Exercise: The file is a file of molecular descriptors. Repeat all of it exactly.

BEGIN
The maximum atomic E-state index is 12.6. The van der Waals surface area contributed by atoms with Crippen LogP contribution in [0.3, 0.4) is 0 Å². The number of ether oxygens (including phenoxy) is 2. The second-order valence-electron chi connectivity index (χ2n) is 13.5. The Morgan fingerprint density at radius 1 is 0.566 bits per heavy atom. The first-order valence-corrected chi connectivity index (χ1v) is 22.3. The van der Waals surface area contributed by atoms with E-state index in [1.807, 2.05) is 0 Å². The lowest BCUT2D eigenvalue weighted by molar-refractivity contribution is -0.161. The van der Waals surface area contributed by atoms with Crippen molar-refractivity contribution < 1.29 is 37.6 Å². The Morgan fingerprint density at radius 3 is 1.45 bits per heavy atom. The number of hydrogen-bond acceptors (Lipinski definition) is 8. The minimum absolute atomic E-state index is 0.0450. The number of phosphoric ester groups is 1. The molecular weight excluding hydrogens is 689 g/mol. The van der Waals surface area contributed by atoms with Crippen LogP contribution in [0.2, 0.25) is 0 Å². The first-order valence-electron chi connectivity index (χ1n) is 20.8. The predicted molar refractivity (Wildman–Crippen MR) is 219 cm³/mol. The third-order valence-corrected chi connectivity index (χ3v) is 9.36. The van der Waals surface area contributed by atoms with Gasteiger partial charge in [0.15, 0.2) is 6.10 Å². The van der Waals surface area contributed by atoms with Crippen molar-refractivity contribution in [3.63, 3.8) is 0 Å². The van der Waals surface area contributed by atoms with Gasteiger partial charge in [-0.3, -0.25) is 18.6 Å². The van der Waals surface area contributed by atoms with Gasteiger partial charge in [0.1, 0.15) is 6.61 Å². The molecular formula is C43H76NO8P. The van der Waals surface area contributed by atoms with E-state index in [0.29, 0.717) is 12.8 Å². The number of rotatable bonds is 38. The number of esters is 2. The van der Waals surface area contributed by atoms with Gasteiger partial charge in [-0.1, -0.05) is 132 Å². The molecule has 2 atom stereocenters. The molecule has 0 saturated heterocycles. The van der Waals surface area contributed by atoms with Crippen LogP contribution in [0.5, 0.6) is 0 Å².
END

The maximum atomic E-state index is 12.6. The van der Waals surface area contributed by atoms with Crippen LogP contribution in [0.3, 0.4) is 0 Å². The number of ether oxygens (including phenoxy) is 2. The second-order valence-electron chi connectivity index (χ2n) is 13.5. The Morgan fingerprint density at radius 1 is 0.566 bits per heavy atom. The first-order valence-corrected chi connectivity index (χ1v) is 22.3. The van der Waals surface area contributed by atoms with E-state index in [1.807, 2.05) is 0 Å². The lowest BCUT2D eigenvalue weighted by molar-refractivity contribution is -0.161. The van der Waals surface area contributed by atoms with Crippen molar-refractivity contribution < 1.29 is 37.6 Å². The Morgan fingerprint density at radius 3 is 1.45 bits per heavy atom. The number of hydrogen-bond acceptors (Lipinski definition) is 8. The minimum absolute atomic E-state index is 0.0450. The number of phosphoric ester groups is 1. The molecular weight excluding hydrogens is 689 g/mol. The van der Waals surface area contributed by atoms with Crippen LogP contribution in [0.2, 0.25) is 0 Å². The first-order valence-electron chi connectivity index (χ1n) is 20.8. The predicted molar refractivity (Wildman–Crippen MR) is 219 cm³/mol. The third-order valence-corrected chi connectivity index (χ3v) is 9.36. The van der Waals surface area contributed by atoms with Gasteiger partial charge in [0.15, 0.2) is 6.10 Å². The van der Waals surface area contributed by atoms with Crippen molar-refractivity contribution in [3.63, 3.8) is 0 Å². The van der Waals surface area contributed by atoms with Gasteiger partial charge in [-0.3, -0.25) is 18.6 Å². The van der Waals surface area contributed by atoms with Gasteiger partial charge in [0.1, 0.15) is 6.61 Å². The molecular formula is C43H76NO8P. The van der Waals surface area contributed by atoms with E-state index in [0.29, 0.717) is 12.8 Å². The number of rotatable bonds is 38. The number of esters is 2. The van der Waals surface area contributed by atoms with Gasteiger partial charge in [-0.1, -0.05) is 132 Å². The molecule has 2 atom stereocenters. The molecule has 0 saturated heterocycles. The van der Waals surface area contributed by atoms with Crippen LogP contribution in [0.5, 0.6) is 0 Å².